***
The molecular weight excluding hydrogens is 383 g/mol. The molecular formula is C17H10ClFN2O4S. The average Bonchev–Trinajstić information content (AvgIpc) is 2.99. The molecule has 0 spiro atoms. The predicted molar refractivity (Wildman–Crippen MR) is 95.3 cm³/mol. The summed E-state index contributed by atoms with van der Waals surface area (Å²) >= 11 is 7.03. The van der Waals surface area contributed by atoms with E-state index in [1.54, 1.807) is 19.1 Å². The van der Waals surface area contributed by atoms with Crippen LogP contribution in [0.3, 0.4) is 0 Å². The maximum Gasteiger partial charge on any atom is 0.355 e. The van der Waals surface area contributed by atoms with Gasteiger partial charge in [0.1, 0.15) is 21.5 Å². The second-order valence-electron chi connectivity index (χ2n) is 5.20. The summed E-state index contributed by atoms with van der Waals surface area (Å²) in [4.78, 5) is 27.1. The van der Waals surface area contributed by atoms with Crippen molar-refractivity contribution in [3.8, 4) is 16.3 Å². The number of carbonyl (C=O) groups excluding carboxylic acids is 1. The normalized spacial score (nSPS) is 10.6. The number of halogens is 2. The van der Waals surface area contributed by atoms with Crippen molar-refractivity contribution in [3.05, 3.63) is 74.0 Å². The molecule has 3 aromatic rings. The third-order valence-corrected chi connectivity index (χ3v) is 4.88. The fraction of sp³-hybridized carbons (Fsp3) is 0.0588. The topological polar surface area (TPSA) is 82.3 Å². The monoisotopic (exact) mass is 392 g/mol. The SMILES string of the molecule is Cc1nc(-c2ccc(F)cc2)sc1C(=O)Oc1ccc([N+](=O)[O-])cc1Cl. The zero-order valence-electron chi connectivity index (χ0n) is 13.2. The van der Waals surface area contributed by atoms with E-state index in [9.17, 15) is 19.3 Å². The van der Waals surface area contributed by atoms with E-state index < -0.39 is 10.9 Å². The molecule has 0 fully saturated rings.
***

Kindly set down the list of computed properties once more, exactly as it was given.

The molecular weight excluding hydrogens is 383 g/mol. The molecular formula is C17H10ClFN2O4S. The average Bonchev–Trinajstić information content (AvgIpc) is 2.99. The molecule has 0 spiro atoms. The predicted molar refractivity (Wildman–Crippen MR) is 95.3 cm³/mol. The summed E-state index contributed by atoms with van der Waals surface area (Å²) >= 11 is 7.03. The van der Waals surface area contributed by atoms with E-state index in [1.54, 1.807) is 19.1 Å². The van der Waals surface area contributed by atoms with Crippen LogP contribution in [0.3, 0.4) is 0 Å². The maximum Gasteiger partial charge on any atom is 0.355 e. The van der Waals surface area contributed by atoms with Gasteiger partial charge in [0.1, 0.15) is 21.5 Å². The second-order valence-electron chi connectivity index (χ2n) is 5.20. The summed E-state index contributed by atoms with van der Waals surface area (Å²) in [4.78, 5) is 27.1. The van der Waals surface area contributed by atoms with Crippen molar-refractivity contribution in [3.8, 4) is 16.3 Å². The number of carbonyl (C=O) groups excluding carboxylic acids is 1. The normalized spacial score (nSPS) is 10.6. The number of halogens is 2. The van der Waals surface area contributed by atoms with Crippen molar-refractivity contribution in [3.05, 3.63) is 74.0 Å². The molecule has 3 aromatic rings. The third-order valence-corrected chi connectivity index (χ3v) is 4.88. The fraction of sp³-hybridized carbons (Fsp3) is 0.0588. The topological polar surface area (TPSA) is 82.3 Å². The monoisotopic (exact) mass is 392 g/mol. The SMILES string of the molecule is Cc1nc(-c2ccc(F)cc2)sc1C(=O)Oc1ccc([N+](=O)[O-])cc1Cl. The zero-order valence-electron chi connectivity index (χ0n) is 13.2. The van der Waals surface area contributed by atoms with E-state index in [9.17, 15) is 19.3 Å². The van der Waals surface area contributed by atoms with E-state index < -0.39 is 10.9 Å². The molecule has 0 fully saturated rings.